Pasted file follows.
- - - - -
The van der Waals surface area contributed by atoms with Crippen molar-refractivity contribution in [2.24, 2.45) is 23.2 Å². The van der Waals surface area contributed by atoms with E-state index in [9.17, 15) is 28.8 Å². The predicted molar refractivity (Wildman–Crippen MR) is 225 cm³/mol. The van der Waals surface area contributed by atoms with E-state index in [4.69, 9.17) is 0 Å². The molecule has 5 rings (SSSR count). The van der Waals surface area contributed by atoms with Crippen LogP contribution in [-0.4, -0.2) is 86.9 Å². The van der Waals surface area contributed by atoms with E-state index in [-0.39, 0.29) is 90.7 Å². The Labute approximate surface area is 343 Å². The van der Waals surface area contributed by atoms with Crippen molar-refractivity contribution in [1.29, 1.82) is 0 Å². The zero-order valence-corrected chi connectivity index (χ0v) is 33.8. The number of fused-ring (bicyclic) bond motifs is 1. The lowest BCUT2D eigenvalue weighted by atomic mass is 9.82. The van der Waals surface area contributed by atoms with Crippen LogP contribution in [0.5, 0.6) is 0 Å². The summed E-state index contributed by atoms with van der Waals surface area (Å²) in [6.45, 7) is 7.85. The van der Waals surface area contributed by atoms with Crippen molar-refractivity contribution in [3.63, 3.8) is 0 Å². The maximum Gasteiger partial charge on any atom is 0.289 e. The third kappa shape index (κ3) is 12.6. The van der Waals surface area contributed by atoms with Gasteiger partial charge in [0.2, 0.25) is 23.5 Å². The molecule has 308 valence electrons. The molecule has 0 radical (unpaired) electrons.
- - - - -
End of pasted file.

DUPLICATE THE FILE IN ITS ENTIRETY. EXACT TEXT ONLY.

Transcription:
The van der Waals surface area contributed by atoms with Crippen molar-refractivity contribution in [2.24, 2.45) is 23.2 Å². The van der Waals surface area contributed by atoms with E-state index in [9.17, 15) is 28.8 Å². The predicted molar refractivity (Wildman–Crippen MR) is 225 cm³/mol. The van der Waals surface area contributed by atoms with E-state index in [4.69, 9.17) is 0 Å². The molecule has 5 rings (SSSR count). The van der Waals surface area contributed by atoms with Crippen LogP contribution in [-0.4, -0.2) is 86.9 Å². The van der Waals surface area contributed by atoms with E-state index in [-0.39, 0.29) is 90.7 Å². The Labute approximate surface area is 343 Å². The van der Waals surface area contributed by atoms with Crippen molar-refractivity contribution in [1.29, 1.82) is 0 Å². The zero-order valence-corrected chi connectivity index (χ0v) is 33.8. The number of fused-ring (bicyclic) bond motifs is 1. The lowest BCUT2D eigenvalue weighted by atomic mass is 9.82. The van der Waals surface area contributed by atoms with Crippen LogP contribution in [0.5, 0.6) is 0 Å². The summed E-state index contributed by atoms with van der Waals surface area (Å²) in [6.45, 7) is 7.85. The van der Waals surface area contributed by atoms with Crippen molar-refractivity contribution in [3.63, 3.8) is 0 Å². The maximum Gasteiger partial charge on any atom is 0.289 e. The third kappa shape index (κ3) is 12.6. The van der Waals surface area contributed by atoms with Gasteiger partial charge in [0.2, 0.25) is 23.5 Å². The molecule has 308 valence electrons. The molecule has 0 radical (unpaired) electrons.